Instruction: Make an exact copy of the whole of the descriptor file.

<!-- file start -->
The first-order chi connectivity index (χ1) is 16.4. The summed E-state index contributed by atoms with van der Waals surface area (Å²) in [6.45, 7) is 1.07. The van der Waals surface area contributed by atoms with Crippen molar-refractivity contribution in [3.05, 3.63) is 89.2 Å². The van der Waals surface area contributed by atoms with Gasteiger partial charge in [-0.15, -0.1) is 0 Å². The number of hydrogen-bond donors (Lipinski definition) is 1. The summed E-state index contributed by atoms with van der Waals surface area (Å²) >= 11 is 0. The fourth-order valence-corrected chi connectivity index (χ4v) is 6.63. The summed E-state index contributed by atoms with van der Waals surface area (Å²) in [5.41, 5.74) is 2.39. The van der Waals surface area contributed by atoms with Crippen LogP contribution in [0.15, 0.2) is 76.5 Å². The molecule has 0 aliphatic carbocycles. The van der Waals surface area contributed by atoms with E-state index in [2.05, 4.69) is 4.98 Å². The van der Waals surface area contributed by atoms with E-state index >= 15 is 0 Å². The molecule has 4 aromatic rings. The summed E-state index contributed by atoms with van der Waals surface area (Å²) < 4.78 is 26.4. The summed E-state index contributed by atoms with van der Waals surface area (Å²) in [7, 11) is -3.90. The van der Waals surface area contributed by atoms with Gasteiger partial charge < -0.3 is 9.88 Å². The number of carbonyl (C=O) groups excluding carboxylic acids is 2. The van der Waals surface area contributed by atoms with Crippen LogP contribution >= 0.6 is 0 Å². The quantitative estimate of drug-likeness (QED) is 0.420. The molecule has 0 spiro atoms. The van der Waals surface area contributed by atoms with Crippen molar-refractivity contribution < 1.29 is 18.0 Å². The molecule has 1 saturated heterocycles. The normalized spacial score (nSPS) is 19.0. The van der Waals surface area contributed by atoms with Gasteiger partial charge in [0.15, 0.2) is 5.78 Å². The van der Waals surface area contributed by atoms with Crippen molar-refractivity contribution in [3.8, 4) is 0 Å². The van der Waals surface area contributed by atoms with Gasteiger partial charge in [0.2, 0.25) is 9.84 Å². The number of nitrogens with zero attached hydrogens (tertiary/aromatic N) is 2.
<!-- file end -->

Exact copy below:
The first-order chi connectivity index (χ1) is 16.4. The summed E-state index contributed by atoms with van der Waals surface area (Å²) in [6.45, 7) is 1.07. The van der Waals surface area contributed by atoms with Crippen molar-refractivity contribution in [3.05, 3.63) is 89.2 Å². The van der Waals surface area contributed by atoms with Gasteiger partial charge in [-0.15, -0.1) is 0 Å². The number of hydrogen-bond donors (Lipinski definition) is 1. The summed E-state index contributed by atoms with van der Waals surface area (Å²) >= 11 is 0. The fourth-order valence-corrected chi connectivity index (χ4v) is 6.63. The summed E-state index contributed by atoms with van der Waals surface area (Å²) in [5.41, 5.74) is 2.39. The van der Waals surface area contributed by atoms with Crippen LogP contribution in [0.15, 0.2) is 76.5 Å². The molecule has 0 aliphatic carbocycles. The van der Waals surface area contributed by atoms with E-state index in [2.05, 4.69) is 4.98 Å². The van der Waals surface area contributed by atoms with E-state index >= 15 is 0 Å². The molecule has 4 aromatic rings. The summed E-state index contributed by atoms with van der Waals surface area (Å²) < 4.78 is 26.4. The summed E-state index contributed by atoms with van der Waals surface area (Å²) in [7, 11) is -3.90. The van der Waals surface area contributed by atoms with Gasteiger partial charge < -0.3 is 9.88 Å². The number of carbonyl (C=O) groups excluding carboxylic acids is 2. The van der Waals surface area contributed by atoms with Crippen LogP contribution >= 0.6 is 0 Å². The quantitative estimate of drug-likeness (QED) is 0.420. The molecule has 0 spiro atoms. The van der Waals surface area contributed by atoms with Crippen molar-refractivity contribution < 1.29 is 18.0 Å². The molecule has 1 saturated heterocycles. The normalized spacial score (nSPS) is 19.0. The van der Waals surface area contributed by atoms with Gasteiger partial charge in [0.15, 0.2) is 5.78 Å². The van der Waals surface area contributed by atoms with Crippen molar-refractivity contribution in [3.8, 4) is 0 Å². The van der Waals surface area contributed by atoms with Gasteiger partial charge in [0.2, 0.25) is 9.84 Å². The number of nitrogens with zero attached hydrogens (tertiary/aromatic N) is 2.